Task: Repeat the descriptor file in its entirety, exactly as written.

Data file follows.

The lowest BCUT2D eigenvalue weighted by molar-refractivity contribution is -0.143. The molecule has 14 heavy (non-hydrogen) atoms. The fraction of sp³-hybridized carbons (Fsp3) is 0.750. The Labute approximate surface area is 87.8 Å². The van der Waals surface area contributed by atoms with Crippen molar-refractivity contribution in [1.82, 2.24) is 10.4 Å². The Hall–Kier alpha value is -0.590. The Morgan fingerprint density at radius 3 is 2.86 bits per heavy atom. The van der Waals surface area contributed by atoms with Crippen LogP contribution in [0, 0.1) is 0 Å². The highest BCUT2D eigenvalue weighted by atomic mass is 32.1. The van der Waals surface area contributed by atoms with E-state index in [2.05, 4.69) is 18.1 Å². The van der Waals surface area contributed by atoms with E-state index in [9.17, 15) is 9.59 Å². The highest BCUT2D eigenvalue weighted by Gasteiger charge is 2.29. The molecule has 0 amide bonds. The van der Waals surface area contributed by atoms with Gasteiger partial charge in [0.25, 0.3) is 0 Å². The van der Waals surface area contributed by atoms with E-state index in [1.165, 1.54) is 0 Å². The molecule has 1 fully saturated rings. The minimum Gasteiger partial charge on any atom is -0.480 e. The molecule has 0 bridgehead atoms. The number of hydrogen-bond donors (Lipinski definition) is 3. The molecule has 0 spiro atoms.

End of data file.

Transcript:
The lowest BCUT2D eigenvalue weighted by molar-refractivity contribution is -0.143. The molecule has 14 heavy (non-hydrogen) atoms. The fraction of sp³-hybridized carbons (Fsp3) is 0.750. The Labute approximate surface area is 87.8 Å². The van der Waals surface area contributed by atoms with Crippen molar-refractivity contribution in [1.82, 2.24) is 10.4 Å². The Hall–Kier alpha value is -0.590. The Morgan fingerprint density at radius 3 is 2.86 bits per heavy atom. The van der Waals surface area contributed by atoms with Crippen LogP contribution in [0, 0.1) is 0 Å². The highest BCUT2D eigenvalue weighted by atomic mass is 32.1. The van der Waals surface area contributed by atoms with E-state index in [2.05, 4.69) is 18.1 Å². The van der Waals surface area contributed by atoms with E-state index in [9.17, 15) is 9.59 Å². The highest BCUT2D eigenvalue weighted by Gasteiger charge is 2.29. The molecule has 0 amide bonds. The van der Waals surface area contributed by atoms with Gasteiger partial charge in [0.25, 0.3) is 0 Å². The van der Waals surface area contributed by atoms with E-state index in [1.165, 1.54) is 0 Å². The molecule has 1 fully saturated rings. The minimum Gasteiger partial charge on any atom is -0.480 e. The molecule has 0 bridgehead atoms. The number of hydrogen-bond donors (Lipinski definition) is 3. The molecule has 0 spiro atoms.